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From Joerg Heinicke <jheini...@virbus.de>
Subject Re: XSP "official" position
Date Sat, 22 Nov 2003 01:56:14 GMT
On 19.11.2003 10:13, Matt Sergeant wrote:

>>> But in fact it seems like XSP is being disliked by many developers.
>>> And I have to admit: I don't really like much anymore, too. But
>>> the question is whether it is because of the syntax or the heavy
>>> machinery or it's maintainability.
>>
>>
>> IMO it's obvious: the mixture of coding languages (Java + XML) and the 
>> mixture of abstraction levels. But this abstraction does not make the 
>> coding easier, you have to know the implementation details to work 
>> around all possible mistakes: How often it is suggested to have a look 
>> at the generated Java files! In general we need a XML only XSP (i.e. 
>> without any Java written by hand) with minimum of flow support:
>>
>> <xsp:if>, <xsp:for-each>, etc.
> 
> 
> This level of change to XSP should be discussed on 
> xsp-dev@xml.apache.org, fwiw. I personally would be against this kind of 
> logic control in XSP. Especially since it's perfectly possible to add 
> this in as a tag library.

I thought this list was dead and removed? Is there any archive available 
about recent discussions? But I understand your concern as Cocoon is not 
the only XSP implementing project.

But I don't understand your concern related to this logic control. At 
the moment you can do everything using the implementing language Java or 
JavaScript or Perl or what ever. The above "proposal" would bring this 
to a standardized way. It's also in XSLT that I had in mind when writing 
the above.

There is also an example on Axkit's XSP guide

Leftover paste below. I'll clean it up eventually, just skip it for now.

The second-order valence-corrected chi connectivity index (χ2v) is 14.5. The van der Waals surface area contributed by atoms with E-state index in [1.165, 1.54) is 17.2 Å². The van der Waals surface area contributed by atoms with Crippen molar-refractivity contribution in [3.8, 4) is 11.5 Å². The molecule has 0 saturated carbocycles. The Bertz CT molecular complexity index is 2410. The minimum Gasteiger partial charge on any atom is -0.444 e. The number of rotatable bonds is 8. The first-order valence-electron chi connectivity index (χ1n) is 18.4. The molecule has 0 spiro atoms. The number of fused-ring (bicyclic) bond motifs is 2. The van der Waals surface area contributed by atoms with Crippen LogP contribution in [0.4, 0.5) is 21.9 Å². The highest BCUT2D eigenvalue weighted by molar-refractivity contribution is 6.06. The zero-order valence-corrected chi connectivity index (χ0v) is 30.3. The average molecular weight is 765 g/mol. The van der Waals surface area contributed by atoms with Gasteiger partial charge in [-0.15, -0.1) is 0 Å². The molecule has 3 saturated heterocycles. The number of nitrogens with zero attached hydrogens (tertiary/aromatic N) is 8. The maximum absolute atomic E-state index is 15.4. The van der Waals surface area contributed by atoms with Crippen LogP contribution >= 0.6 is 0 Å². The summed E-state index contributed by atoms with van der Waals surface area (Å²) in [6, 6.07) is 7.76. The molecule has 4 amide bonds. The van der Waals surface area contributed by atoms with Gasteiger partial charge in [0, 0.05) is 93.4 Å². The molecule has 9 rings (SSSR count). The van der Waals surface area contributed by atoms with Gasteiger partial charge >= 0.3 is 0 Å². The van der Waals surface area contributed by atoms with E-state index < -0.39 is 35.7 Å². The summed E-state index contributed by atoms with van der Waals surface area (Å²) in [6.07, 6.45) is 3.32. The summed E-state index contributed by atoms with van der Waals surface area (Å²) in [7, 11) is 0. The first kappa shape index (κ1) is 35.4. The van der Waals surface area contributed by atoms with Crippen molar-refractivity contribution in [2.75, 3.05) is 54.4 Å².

(http://axkit.org/wiki/view/AxKit/XSPGuide):

<xsp:logic>
	if (somecondition()) {
<xsp:content>
		<true_tag/>
</xsp:content>
	} else {
<xsp:content>
		<false_tag/>
</xsp:content>
	}
</xsp:logic>

which can be simplified to

<xsp:when test="somecondition()">
   <true_tag/>
</xsp:when>
<xsp:otherwise>
   <false_tag/>
</xsp:otherwise>


(By the way, the simplification to

<xsp:logic>
         if (somecondition()) {
                 <true_tag/>
         } else {
                 <false_tag/>
         }
</xsp:logic>

is exactly what does not work at Cocoon and was the reason for the 
problem at http://marc.theaimsgroup.com/?t=106931803600003&r=1&w=2.)

>> Yes, afterwards it's very similar to XSLT or other template languages 
>> as JXTemplate.
>>
>> The power of XSP is not XSP itself, but the further abstraction levels 
>> as esql as Leszek pointed out. This would make an XML only XSP to a 
>> really powerful template language in contrary to a programming 
>> language with nasty syntax at the moment.
> 
> 
> This isn't XSP's fault that it gets (ab)used this way. It's perfectly 
> possible *today* to write XSPs that have no programming code in them.

Might be, but the easier the abuse is, the more it will be abused.

> If 
> Cocoon makes that hard I would consider it a bug (or at minimum a 
> required feature for making XSP a reasonable framework to work with). 
> Certainly it's very easy in AxKit - you just create a class and tell 
> AxKit what methods are tags (sort of like SiLLy, but easier).

Do you have an example? The XP guide is really short.

Joerg


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